Recommended summer viewing:

Arthur Jafa: A Series of Utterly Improbable, Yet Extraordinary Renditions

Serpentine Sackler Gallery

8 Jun 2017 to 10 Sep 2017

Featuring Ming Smith, Frida Orupabo and Missylanyus. The Serpentine presents the work of the acclaimed US filmmaker, cinematographer and artist Arthur Jafa. Across three decades, Jafa has developed a dynamic, multidisciplinary practice ranging from films and installations to lecture-performances and happenings that tackle, challenge and question prevailing cultural assumptions about identity and race.

http://www.serpentinegalleries.org/exhibitions-events/arthur-jafa-series-utterly-improbable-yet-extraordinary-renditions

also – of course check out our own GRAYSON PERRY – just  up the road at the old Serpentine gallery:

Grayson Perry: The Most Popular Art Exhibition Ever!

http://www.serpentinegalleries.org/exhibitions-events/grayson-perry-most-popular-art-exhibition-ever

Mat Collishaw | THE CENTRIFUGAL SOUL

I recommend….Mat Collishaw at Blain/Southern Gallery

this show contains an extraordinary 3d zoetrope sculpture that is perfect preparation before Paul Tarrago’s screening seminar on ‘the single frame’

Mat collishaw, the centrifugal soul, 2016, courtest the artist and blainsouthern, photo rémi chauvin (5)7 April 2017 – 27 May 2017

4 Hanover Square
London W1S 1BP

http://www.blainsouthern.com/exhibitions/2017/the-centrifugal-soul

Wolfgang Tilmans at TAte Modern

I highly recommend this- its very relevant for our PTBM pathway…. a really interestingly hung show!

Wolfgang Tillmans: 2017at TAte Modern

Exhibition…runs until Until 11 June 2017

This is Wolfgang Tillmans’s first ever exhibition at Tate Modern and brings together works in an exciting variety of media – photographs, of course, but also video, digital slide projections, publications, curatorial projects and recorded music – all staged by the artist in characteristically innovative style.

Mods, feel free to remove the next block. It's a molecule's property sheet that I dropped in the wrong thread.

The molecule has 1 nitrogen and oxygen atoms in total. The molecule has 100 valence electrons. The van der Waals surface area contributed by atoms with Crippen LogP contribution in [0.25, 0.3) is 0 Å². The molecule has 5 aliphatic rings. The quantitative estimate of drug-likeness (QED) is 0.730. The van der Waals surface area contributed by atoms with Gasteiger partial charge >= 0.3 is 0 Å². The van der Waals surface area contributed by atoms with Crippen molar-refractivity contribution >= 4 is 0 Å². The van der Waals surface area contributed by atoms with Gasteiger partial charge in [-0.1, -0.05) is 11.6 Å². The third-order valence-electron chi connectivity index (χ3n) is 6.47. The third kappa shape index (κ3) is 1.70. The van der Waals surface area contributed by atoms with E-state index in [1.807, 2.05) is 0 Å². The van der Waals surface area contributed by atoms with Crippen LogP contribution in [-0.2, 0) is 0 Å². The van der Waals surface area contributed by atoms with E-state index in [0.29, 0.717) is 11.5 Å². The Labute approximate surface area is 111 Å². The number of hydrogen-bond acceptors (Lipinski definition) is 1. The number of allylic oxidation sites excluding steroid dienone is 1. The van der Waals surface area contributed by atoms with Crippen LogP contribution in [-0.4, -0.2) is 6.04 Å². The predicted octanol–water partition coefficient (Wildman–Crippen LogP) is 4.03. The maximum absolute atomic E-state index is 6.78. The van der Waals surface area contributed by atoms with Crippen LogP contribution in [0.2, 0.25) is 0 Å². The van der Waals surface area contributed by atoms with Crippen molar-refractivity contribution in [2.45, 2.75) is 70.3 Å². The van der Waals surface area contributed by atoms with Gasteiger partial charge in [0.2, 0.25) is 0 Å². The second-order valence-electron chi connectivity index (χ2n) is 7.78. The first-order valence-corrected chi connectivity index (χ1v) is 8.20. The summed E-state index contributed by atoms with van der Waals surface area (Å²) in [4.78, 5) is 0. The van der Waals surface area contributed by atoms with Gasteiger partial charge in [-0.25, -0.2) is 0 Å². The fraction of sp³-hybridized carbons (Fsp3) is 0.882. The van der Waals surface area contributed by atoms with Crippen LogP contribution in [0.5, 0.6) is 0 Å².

Photograph showing a close-up view of an opened cooked crab with a fly on it

 

Sonia Boyce at the ICA

Sonia Boyce: We move in her way

Dont’ mis sthis from Sonia our own UAL Chair of Black art!

1 Feb 201716 Apr 2017

Sonia Boyce’s We move in her way. Photograph: George TorodeSonia Boyce presents a new body of work created especially for the ICA.  We move in her way involves the exploratory vocal and movement performances of  Elaine MitchenerBarbara Gamper and her dancers Eve StaintonRia Uttridge and Be van Vark, with an invited audience. A multi-media installation has been generated from the documentation of their open-ended live performance. The title of the work suggests two possible readings: that ‘she’ dictates our movements; or that we obstruct ‘hers’, with both interpretations suggesting power is at playNotions of difference and relatedness make reference to the enduring influence of Dada within We move in her. Processes of collaborative improvisation are exemplified in the piece, referencing the Brazilian artist Lygia Clark in the late 1960s and 70s. Some of the masks worn by the audience are a re-working of Sophie Tauber’s Dada Head (1920) – itself an appropriation of Oceanic sculpture. The final artwork takes another playful turn to create a multi-layered and multi-media installation..

https://www.ica.org.uk/whats-on/sonia-boyce-we-move-her-way